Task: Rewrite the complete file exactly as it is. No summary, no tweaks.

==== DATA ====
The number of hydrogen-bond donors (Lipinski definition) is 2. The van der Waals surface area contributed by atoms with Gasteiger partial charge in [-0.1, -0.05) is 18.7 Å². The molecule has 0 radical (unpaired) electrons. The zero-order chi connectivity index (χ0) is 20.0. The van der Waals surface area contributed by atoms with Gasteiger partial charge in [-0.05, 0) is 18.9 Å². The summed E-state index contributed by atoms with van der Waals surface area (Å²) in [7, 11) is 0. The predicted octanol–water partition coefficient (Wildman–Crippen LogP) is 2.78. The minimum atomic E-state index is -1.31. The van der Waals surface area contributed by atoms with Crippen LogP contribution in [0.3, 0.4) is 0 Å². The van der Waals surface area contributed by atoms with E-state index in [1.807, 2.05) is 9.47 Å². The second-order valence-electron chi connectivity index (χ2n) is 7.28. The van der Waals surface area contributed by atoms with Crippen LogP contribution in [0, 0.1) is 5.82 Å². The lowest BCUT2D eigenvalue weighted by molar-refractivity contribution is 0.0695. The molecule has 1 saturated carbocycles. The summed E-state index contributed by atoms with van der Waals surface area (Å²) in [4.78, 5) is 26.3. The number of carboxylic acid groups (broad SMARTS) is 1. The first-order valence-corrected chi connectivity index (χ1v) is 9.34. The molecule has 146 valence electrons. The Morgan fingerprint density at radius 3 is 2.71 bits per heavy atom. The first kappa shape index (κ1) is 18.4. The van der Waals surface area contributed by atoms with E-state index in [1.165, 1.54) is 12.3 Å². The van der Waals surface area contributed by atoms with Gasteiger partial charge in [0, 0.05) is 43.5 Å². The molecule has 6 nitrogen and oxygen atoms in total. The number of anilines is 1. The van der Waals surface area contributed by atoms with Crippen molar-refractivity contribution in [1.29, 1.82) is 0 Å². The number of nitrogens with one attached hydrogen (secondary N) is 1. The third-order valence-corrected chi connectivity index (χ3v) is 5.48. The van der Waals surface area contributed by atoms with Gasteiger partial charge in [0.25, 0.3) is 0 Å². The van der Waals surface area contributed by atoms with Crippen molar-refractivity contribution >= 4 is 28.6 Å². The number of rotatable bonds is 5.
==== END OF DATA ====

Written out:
The number of hydrogen-bond donors (Lipinski definition) is 2. The van der Waals surface area contributed by atoms with Gasteiger partial charge in [-0.1, -0.05) is 18.7 Å². The molecule has 0 radical (unpaired) electrons. The zero-order chi connectivity index (χ0) is 20.0. The van der Waals surface area contributed by atoms with Gasteiger partial charge in [-0.05, 0) is 18.9 Å². The summed E-state index contributed by atoms with van der Waals surface area (Å²) in [7, 11) is 0. The predicted octanol–water partition coefficient (Wildman–Crippen LogP) is 2.78. The minimum atomic E-state index is -1.31. The van der Waals surface area contributed by atoms with Crippen LogP contribution in [0.3, 0.4) is 0 Å². The van der Waals surface area contributed by atoms with E-state index in [1.807, 2.05) is 9.47 Å². The second-order valence-electron chi connectivity index (χ2n) is 7.28. The van der Waals surface area contributed by atoms with Crippen LogP contribution in [0, 0.1) is 5.82 Å². The lowest BCUT2D eigenvalue weighted by molar-refractivity contribution is 0.0695. The molecule has 1 saturated carbocycles. The summed E-state index contributed by atoms with van der Waals surface area (Å²) in [4.78, 5) is 26.3. The number of carboxylic acid groups (broad SMARTS) is 1. The first-order valence-corrected chi connectivity index (χ1v) is 9.34. The molecule has 146 valence electrons. The Morgan fingerprint density at radius 3 is 2.71 bits per heavy atom. The first kappa shape index (κ1) is 18.4. The van der Waals surface area contributed by atoms with E-state index in [1.165, 1.54) is 12.3 Å². The van der Waals surface area contributed by atoms with Gasteiger partial charge in [0, 0.05) is 43.5 Å². The molecule has 6 nitrogen and oxygen atoms in total. The number of anilines is 1. The van der Waals surface area contributed by atoms with Crippen molar-refractivity contribution in [1.29, 1.82) is 0 Å². The number of nitrogens with one attached hydrogen (secondary N) is 1. The third-order valence-corrected chi connectivity index (χ3v) is 5.48. The van der Waals surface area contributed by atoms with Gasteiger partial charge in [0.25, 0.3) is 0 Å². The van der Waals surface area contributed by atoms with Crippen molar-refractivity contribution >= 4 is 28.6 Å². The number of rotatable bonds is 5.